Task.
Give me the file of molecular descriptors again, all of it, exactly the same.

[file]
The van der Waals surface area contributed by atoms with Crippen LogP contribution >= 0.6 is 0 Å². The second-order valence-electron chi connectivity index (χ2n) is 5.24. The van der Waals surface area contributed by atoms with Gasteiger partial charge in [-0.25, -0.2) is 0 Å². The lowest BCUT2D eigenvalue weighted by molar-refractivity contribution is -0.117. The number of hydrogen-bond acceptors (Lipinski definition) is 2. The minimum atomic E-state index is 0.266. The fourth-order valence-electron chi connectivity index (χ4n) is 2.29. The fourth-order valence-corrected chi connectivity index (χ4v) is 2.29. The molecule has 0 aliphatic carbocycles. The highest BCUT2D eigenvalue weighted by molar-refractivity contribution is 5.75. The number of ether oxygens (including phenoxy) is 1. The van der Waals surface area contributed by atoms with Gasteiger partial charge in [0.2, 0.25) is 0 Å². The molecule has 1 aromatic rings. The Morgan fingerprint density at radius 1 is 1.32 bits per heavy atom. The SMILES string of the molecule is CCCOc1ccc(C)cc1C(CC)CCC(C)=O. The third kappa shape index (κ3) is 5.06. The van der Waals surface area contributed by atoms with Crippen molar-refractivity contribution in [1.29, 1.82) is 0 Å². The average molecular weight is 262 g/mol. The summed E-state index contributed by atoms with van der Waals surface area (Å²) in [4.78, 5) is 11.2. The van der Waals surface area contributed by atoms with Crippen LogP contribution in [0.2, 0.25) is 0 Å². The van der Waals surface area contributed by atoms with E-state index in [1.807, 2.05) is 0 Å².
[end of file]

The van der Waals surface area contributed by atoms with Crippen LogP contribution >= 0.6 is 0 Å². The second-order valence-electron chi connectivity index (χ2n) is 5.24. The van der Waals surface area contributed by atoms with Gasteiger partial charge in [-0.25, -0.2) is 0 Å². The lowest BCUT2D eigenvalue weighted by molar-refractivity contribution is -0.117. The number of hydrogen-bond acceptors (Lipinski definition) is 2. The minimum atomic E-state index is 0.266. The fourth-order valence-electron chi connectivity index (χ4n) is 2.29. The fourth-order valence-corrected chi connectivity index (χ4v) is 2.29. The molecule has 0 aliphatic carbocycles. The highest BCUT2D eigenvalue weighted by molar-refractivity contribution is 5.75. The number of ether oxygens (including phenoxy) is 1. The van der Waals surface area contributed by atoms with Gasteiger partial charge in [0.2, 0.25) is 0 Å². The molecule has 1 aromatic rings. The Morgan fingerprint density at radius 1 is 1.32 bits per heavy atom. The SMILES string of the molecule is CCCOc1ccc(C)cc1C(CC)CCC(C)=O. The third kappa shape index (κ3) is 5.06. The van der Waals surface area contributed by atoms with Crippen molar-refractivity contribution in [1.29, 1.82) is 0 Å². The average molecular weight is 262 g/mol. The summed E-state index contributed by atoms with van der Waals surface area (Å²) in [4.78, 5) is 11.2. The van der Waals surface area contributed by atoms with Crippen LogP contribution in [0.2, 0.25) is 0 Å². The van der Waals surface area contributed by atoms with E-state index in [1.807, 2.05) is 0 Å².